Friday, March 4, 2011

John Keats' Sonnet on KING LEAR


On Sitting Down to Read King Lear Once Again

                                by John Keats

O golden-tongued Romance with serene lute!
   Fair plumed Syren! Queen of far away!
   Leave melodizing on this wintry day,
Shut up thine olden pages, and be mute:
Adieu! for once again the fierce dispute,
   Betwixt damnation and impassion'd clay
   Must I burn through; once more humbly assay
The bitter-sweet of this Shakespearian fruit.
Chief Poet! and ye clouds of Albion,
   Begetters of our deep eternal theme,
When through the old oak forest I am gone,
   Let me not wander in a barren dream,
But when I am consumed in the fire,
Give me new Phoenix wings to fly at my desire.

Since the great romatic poet felt a necessity to read King Lear once again, I suggest that, you, as students, do the same this weekend.


  1. I read this like 4 times Balgley and I don't really understand it. The only thing I think I can understand is the fact that Mr. Keats is praising Shakespeare as a Poet, and writer.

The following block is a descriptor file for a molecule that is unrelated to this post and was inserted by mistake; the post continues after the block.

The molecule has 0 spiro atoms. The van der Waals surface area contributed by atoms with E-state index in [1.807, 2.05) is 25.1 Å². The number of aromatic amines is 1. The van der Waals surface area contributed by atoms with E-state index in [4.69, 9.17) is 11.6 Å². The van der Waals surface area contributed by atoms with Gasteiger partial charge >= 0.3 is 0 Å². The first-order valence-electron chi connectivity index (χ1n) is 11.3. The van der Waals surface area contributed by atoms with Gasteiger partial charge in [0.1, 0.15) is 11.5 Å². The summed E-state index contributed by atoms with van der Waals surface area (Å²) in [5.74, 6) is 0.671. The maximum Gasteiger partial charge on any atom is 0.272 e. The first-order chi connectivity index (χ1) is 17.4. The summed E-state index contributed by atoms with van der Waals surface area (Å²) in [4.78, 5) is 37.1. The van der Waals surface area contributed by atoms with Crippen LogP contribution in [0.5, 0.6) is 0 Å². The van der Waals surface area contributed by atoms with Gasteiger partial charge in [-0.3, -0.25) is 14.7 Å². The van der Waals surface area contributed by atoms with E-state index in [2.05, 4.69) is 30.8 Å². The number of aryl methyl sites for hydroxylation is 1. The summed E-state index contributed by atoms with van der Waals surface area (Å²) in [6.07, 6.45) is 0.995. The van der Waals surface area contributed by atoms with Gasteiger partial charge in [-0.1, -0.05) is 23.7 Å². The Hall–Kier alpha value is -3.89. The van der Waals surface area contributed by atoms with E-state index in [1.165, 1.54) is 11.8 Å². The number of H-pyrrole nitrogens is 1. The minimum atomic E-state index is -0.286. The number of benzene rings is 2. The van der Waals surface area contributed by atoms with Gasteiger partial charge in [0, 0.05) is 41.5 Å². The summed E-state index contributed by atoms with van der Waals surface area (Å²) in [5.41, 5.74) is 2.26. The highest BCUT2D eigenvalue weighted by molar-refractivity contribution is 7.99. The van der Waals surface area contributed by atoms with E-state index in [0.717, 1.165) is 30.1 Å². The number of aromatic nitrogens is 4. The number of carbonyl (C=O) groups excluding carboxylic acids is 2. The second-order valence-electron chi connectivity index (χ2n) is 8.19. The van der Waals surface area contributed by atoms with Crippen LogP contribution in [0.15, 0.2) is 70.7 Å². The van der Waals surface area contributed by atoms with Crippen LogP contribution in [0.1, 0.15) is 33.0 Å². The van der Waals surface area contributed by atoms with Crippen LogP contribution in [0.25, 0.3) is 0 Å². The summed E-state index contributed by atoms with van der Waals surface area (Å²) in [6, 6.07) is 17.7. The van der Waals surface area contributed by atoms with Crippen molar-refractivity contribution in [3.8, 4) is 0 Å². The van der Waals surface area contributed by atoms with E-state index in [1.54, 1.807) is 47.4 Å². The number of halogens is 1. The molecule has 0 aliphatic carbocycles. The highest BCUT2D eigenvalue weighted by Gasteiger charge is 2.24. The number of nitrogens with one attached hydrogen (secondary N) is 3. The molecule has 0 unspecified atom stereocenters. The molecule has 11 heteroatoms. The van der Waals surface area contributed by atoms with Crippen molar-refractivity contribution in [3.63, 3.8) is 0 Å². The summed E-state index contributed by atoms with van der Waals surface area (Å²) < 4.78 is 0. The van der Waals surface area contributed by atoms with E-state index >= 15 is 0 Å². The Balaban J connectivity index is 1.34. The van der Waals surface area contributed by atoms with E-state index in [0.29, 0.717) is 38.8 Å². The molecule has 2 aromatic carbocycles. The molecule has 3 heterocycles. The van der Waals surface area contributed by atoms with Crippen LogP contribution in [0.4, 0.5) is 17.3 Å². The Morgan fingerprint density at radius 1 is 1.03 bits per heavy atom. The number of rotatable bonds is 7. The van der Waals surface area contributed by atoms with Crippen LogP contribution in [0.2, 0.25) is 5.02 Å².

2. Impassion'd clay represents humans, in both the Hebraic and the Greek religions (remember Prometheus) humans were formed from the earth's clay. You know what damnation is. The fruit he is referring to is KING LEAR. Albion is England. Let's see if your classmates can offer some further help.

  3. I'll need some further help as well. I've reread this a couple of times and still am unable to understand this.

  4. I think that this poem first talks about one really important thing in Shakespeare which is death, this is because in most of his plays at the end this is what always takes over!!! however as far i can tell this also as Brittany said Mr.Keats is talking about King Lear!

  5. This sonnet is about Keat's relationship with the drama that became his idea of tragic perfection, and how it relates to his own struggle with the issues of short life and premature death. Keats uses the occasion of the rereading this play to explore his seduction by it and its influence on himself and his ways of looking at himself and his situation in spite of his negative capability.

  6. I've reread this a few times and I don't really understand it.